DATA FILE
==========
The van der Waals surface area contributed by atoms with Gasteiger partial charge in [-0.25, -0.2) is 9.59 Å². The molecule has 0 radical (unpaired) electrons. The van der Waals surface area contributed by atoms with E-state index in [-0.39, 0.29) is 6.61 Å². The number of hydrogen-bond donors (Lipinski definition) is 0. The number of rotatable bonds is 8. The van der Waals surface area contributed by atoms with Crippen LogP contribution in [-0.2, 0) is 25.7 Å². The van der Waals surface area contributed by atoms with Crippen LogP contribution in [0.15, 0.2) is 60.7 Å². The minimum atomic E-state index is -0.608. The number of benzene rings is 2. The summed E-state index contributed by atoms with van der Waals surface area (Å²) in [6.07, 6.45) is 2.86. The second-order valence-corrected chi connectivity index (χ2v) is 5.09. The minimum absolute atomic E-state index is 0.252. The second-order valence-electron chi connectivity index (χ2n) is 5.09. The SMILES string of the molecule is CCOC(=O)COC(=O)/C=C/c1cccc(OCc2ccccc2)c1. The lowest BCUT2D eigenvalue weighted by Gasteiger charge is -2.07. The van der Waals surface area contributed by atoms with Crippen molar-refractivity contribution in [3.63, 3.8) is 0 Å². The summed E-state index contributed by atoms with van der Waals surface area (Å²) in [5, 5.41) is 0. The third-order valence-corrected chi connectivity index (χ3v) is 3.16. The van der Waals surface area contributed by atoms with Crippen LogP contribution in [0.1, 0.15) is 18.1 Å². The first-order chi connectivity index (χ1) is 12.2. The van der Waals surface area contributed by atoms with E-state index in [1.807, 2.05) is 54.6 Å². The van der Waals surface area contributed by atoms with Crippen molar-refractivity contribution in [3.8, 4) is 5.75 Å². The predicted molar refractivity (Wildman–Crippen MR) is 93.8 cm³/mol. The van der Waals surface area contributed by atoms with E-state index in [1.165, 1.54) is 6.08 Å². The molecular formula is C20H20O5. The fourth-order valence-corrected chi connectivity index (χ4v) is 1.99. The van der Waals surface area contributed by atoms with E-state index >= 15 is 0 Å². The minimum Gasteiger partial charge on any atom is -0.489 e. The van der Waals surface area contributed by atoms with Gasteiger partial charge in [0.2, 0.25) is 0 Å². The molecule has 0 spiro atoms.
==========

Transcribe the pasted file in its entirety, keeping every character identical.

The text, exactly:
The van der Waals surface area contributed by atoms with Gasteiger partial charge in [-0.25, -0.2) is 9.59 Å². The molecule has 0 radical (unpaired) electrons. The van der Waals surface area contributed by atoms with E-state index in [-0.39, 0.29) is 6.61 Å². The number of hydrogen-bond donors (Lipinski definition) is 0. The number of rotatable bonds is 8. The van der Waals surface area contributed by atoms with Crippen LogP contribution in [-0.2, 0) is 25.7 Å². The van der Waals surface area contributed by atoms with Crippen LogP contribution in [0.15, 0.2) is 60.7 Å². The minimum atomic E-state index is -0.608. The number of benzene rings is 2. The summed E-state index contributed by atoms with van der Waals surface area (Å²) in [6.07, 6.45) is 2.86. The second-order valence-corrected chi connectivity index (χ2v) is 5.09. The minimum absolute atomic E-state index is 0.252. The second-order valence-electron chi connectivity index (χ2n) is 5.09. The SMILES string of the molecule is CCOC(=O)COC(=O)/C=C/c1cccc(OCc2ccccc2)c1. The lowest BCUT2D eigenvalue weighted by Gasteiger charge is -2.07. The van der Waals surface area contributed by atoms with Crippen molar-refractivity contribution in [3.63, 3.8) is 0 Å². The summed E-state index contributed by atoms with van der Waals surface area (Å²) in [5, 5.41) is 0. The third-order valence-corrected chi connectivity index (χ3v) is 3.16. The van der Waals surface area contributed by atoms with Crippen LogP contribution in [0.1, 0.15) is 18.1 Å². The first-order chi connectivity index (χ1) is 12.2. The van der Waals surface area contributed by atoms with E-state index in [1.807, 2.05) is 54.6 Å². The van der Waals surface area contributed by atoms with Crippen molar-refractivity contribution in [3.8, 4) is 5.75 Å². The predicted molar refractivity (Wildman–Crippen MR) is 93.8 cm³/mol. The van der Waals surface area contributed by atoms with E-state index in [1.165, 1.54) is 6.08 Å². The molecular formula is C20H20O5. The fourth-order valence-corrected chi connectivity index (χ4v) is 1.99. The van der Waals surface area contributed by atoms with E-state index >= 15 is 0 Å². The minimum Gasteiger partial charge on any atom is -0.489 e. The van der Waals surface area contributed by atoms with Gasteiger partial charge in [0.2, 0.25) is 0 Å². The molecule has 0 spiro atoms.